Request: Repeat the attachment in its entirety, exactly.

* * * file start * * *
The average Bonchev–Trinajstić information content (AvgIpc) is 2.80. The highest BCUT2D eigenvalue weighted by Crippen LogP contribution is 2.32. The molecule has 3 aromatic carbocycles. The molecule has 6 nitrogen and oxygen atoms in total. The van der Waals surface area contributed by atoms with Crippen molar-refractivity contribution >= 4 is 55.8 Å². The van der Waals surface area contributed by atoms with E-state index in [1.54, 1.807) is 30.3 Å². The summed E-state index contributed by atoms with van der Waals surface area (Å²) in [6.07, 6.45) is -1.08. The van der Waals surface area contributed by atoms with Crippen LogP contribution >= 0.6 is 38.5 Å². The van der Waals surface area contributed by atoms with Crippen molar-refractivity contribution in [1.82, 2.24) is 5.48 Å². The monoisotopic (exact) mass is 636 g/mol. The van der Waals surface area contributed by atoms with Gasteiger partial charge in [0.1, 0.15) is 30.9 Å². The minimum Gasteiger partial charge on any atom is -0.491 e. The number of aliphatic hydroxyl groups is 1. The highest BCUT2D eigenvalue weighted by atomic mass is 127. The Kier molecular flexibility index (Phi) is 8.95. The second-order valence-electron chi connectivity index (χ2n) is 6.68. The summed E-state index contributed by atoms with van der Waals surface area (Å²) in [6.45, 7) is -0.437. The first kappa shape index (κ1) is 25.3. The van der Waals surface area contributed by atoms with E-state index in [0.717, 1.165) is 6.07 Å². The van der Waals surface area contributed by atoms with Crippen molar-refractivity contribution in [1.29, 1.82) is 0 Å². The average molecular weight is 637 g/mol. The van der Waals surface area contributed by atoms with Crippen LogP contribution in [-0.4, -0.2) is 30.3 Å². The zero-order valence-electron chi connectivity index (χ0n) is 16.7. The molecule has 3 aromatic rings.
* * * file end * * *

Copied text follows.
The average Bonchev–Trinajstić information content (AvgIpc) is 2.80. The highest BCUT2D eigenvalue weighted by Crippen LogP contribution is 2.32. The molecule has 3 aromatic carbocycles. The molecule has 6 nitrogen and oxygen atoms in total. The van der Waals surface area contributed by atoms with Crippen molar-refractivity contribution >= 4 is 55.8 Å². The van der Waals surface area contributed by atoms with E-state index in [1.54, 1.807) is 30.3 Å². The summed E-state index contributed by atoms with van der Waals surface area (Å²) in [6.07, 6.45) is -1.08. The van der Waals surface area contributed by atoms with Crippen LogP contribution >= 0.6 is 38.5 Å². The van der Waals surface area contributed by atoms with Crippen molar-refractivity contribution in [1.82, 2.24) is 5.48 Å². The monoisotopic (exact) mass is 636 g/mol. The van der Waals surface area contributed by atoms with Gasteiger partial charge in [0.1, 0.15) is 30.9 Å². The minimum Gasteiger partial charge on any atom is -0.491 e. The number of aliphatic hydroxyl groups is 1. The highest BCUT2D eigenvalue weighted by atomic mass is 127. The Kier molecular flexibility index (Phi) is 8.95. The second-order valence-electron chi connectivity index (χ2n) is 6.68. The summed E-state index contributed by atoms with van der Waals surface area (Å²) in [6.45, 7) is -0.437. The first kappa shape index (κ1) is 25.3. The van der Waals surface area contributed by atoms with E-state index in [0.717, 1.165) is 6.07 Å². The van der Waals surface area contributed by atoms with Crippen molar-refractivity contribution in [1.29, 1.82) is 0 Å². The average molecular weight is 637 g/mol. The van der Waals surface area contributed by atoms with Crippen LogP contribution in [-0.4, -0.2) is 30.3 Å². The zero-order valence-electron chi connectivity index (χ0n) is 16.7. The molecule has 3 aromatic rings.